This is a book I simply could not put down. It is the story of Skues’ life, but it is also the story of the early evolution of nymph fishing as it played out against the almost biblical belief in the purism of the dry fly as taught by its high priest of the time, FM Halford. The eventual war between these two men, and thereafter between the serried ranks of their various supporters and detractors, was so acrimonious that it’s hard to believe such confrontations were possible in the traditionally gentle arena of fly fishing.

The book is complete in almost every detail of Skues’ life; from his challenging childhood, to his mastery of nymphing on his beloved Abbots Barton water on the Upper Itchen, to his last fishing years in the infamous Nadder Vale Hotel in Wiltshire (which I have seen), to his death a few days short of his 90th birthday.

An Upper Itchen carrier, a stream that was the cradle of modern nymph fishing (Tom Sutcliffe photo) 
It concerns a time when the use of nymphs in chalk streams was controversial and questioned by the majority of chalk streams anglers. But I had no idea of the scale of that controversy, or the depth of the bitterness that prevailed around something that today is as accepted and as useful as sliced bread. Simply put, Halford believed that the up-stream nymph was futile and unsporting, while Skues believed that the value of nymph was clear for all to see and far from being unsporting, its execution required immense skill.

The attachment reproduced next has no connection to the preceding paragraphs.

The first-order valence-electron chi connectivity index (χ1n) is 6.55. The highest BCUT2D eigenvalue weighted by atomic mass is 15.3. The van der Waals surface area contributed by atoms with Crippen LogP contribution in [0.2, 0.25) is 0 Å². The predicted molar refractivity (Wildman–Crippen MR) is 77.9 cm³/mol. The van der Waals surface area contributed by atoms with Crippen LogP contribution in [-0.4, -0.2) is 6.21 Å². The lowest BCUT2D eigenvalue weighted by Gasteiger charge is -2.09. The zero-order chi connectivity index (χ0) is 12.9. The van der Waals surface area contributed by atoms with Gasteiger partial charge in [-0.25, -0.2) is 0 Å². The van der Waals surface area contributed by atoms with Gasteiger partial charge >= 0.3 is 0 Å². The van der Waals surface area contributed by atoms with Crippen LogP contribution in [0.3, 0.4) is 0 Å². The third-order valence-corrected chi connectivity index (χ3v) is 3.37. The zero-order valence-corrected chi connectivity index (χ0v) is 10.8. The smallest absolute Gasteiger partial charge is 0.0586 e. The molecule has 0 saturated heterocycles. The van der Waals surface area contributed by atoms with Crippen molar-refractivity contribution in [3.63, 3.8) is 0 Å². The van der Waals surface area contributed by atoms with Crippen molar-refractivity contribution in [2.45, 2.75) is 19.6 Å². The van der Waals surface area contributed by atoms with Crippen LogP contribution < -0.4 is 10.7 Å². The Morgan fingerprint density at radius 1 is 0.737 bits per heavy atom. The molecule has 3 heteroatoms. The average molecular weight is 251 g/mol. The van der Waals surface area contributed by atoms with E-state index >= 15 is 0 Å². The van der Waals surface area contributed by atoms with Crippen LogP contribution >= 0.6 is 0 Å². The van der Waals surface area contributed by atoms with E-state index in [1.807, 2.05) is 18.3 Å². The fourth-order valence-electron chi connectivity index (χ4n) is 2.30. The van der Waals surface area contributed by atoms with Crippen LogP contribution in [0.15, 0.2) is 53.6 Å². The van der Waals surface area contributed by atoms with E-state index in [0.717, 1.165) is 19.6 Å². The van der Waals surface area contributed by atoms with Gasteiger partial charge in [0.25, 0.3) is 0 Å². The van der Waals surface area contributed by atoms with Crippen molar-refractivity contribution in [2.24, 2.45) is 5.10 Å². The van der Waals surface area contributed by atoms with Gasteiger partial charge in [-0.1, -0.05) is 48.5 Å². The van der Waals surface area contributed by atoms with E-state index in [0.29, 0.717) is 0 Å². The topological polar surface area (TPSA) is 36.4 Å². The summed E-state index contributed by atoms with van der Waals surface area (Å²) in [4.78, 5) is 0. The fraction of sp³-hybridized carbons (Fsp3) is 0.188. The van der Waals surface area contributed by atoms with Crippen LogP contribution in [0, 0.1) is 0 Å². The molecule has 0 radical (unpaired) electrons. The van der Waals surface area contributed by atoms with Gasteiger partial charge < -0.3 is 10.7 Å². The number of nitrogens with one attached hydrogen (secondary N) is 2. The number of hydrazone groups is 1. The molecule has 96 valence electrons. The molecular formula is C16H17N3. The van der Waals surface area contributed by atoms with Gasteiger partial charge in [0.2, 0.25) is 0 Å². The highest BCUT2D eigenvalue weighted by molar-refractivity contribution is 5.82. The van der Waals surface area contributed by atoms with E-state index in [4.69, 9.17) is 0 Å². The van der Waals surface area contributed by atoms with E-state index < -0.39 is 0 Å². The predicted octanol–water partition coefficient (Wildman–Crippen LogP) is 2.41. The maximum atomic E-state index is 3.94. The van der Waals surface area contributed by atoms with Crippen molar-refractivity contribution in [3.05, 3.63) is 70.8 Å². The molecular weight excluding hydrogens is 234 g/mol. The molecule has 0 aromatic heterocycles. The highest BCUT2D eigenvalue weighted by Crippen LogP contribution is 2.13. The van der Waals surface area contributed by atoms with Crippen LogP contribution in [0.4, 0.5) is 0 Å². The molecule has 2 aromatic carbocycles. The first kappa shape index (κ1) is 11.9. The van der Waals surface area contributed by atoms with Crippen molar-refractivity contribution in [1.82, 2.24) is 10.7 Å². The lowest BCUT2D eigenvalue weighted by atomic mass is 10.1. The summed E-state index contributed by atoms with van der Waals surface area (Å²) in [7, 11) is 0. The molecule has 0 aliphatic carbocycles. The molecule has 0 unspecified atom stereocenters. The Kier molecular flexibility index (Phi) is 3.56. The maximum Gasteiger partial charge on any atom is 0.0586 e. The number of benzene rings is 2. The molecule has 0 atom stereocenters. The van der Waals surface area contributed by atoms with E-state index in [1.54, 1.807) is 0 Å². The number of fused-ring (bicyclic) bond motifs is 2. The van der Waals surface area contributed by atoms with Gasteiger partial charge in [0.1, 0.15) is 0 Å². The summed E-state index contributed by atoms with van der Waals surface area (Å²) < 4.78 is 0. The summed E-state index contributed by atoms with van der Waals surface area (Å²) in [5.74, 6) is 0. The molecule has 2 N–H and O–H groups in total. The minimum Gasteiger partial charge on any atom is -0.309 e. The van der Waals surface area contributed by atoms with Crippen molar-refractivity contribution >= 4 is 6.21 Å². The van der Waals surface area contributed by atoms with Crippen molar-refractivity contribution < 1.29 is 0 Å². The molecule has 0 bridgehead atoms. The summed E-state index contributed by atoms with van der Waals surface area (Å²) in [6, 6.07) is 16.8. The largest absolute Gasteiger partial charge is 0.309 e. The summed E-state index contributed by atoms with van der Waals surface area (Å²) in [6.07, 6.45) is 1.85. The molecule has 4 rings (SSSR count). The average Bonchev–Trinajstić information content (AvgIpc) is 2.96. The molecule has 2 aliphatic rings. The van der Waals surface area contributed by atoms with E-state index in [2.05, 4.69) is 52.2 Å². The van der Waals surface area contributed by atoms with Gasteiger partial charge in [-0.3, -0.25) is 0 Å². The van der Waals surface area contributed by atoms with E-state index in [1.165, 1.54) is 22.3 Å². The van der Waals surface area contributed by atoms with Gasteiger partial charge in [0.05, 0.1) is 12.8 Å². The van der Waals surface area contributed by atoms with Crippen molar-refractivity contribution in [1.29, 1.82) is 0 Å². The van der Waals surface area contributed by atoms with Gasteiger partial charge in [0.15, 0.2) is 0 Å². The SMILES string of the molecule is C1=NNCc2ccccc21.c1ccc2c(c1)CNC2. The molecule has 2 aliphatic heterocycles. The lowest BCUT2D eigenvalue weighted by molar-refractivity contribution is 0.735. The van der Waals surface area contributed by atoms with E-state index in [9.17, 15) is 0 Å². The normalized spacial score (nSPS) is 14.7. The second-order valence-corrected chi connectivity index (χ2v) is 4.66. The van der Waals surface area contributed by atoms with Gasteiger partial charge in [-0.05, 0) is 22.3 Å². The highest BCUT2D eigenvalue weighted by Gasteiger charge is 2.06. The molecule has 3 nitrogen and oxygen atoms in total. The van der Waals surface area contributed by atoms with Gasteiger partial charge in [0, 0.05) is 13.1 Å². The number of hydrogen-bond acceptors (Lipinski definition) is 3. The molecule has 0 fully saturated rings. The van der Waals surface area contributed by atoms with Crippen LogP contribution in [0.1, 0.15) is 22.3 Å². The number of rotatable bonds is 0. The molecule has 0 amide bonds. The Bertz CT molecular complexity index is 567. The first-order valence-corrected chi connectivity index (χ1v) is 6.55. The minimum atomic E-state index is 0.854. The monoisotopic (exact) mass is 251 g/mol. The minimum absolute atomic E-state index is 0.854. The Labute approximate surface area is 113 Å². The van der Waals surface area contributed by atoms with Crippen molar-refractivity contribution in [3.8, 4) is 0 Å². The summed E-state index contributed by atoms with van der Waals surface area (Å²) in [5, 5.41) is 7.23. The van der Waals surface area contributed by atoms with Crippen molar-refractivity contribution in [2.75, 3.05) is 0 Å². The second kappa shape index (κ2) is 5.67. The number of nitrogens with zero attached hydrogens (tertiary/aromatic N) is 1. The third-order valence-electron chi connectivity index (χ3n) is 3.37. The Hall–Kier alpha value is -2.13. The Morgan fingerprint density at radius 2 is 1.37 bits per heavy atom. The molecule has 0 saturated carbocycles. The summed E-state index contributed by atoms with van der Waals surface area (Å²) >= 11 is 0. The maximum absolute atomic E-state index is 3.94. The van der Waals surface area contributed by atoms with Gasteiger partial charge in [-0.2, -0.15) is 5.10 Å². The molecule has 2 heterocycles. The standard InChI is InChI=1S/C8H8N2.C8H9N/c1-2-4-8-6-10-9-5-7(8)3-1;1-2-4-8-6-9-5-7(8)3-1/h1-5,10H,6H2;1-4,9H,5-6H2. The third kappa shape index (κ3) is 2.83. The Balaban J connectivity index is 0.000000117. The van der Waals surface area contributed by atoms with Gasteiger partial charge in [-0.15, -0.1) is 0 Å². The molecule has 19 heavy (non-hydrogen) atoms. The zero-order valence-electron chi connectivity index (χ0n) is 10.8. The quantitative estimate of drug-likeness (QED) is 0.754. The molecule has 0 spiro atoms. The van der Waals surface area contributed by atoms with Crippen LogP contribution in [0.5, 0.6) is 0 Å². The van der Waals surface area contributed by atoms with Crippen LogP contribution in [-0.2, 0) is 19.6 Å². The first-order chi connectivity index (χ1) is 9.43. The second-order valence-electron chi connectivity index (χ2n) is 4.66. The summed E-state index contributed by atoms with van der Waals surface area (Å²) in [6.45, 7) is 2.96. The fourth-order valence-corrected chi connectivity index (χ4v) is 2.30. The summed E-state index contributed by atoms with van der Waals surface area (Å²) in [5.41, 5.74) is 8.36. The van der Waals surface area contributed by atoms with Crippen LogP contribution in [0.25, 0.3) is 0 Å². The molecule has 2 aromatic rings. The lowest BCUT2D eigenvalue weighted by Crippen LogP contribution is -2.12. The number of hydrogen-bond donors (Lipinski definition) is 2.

Hayter also touches on Skues’ many friends and associates, including, interestingly, his correspondence with two Americans, James Leisenring and Theodore Gordon. Skues was not a greatly gregarious person, but he was a prolific letter writer and the author provides many valuable insights using quotes from some of these letters.
Skues was arguably the most important contributor to the angling literature of his time. Any book about this man is always going to be interesting and given Skues intriguing life, Hayter’s book simply does not fail to impress. I recommend it highly.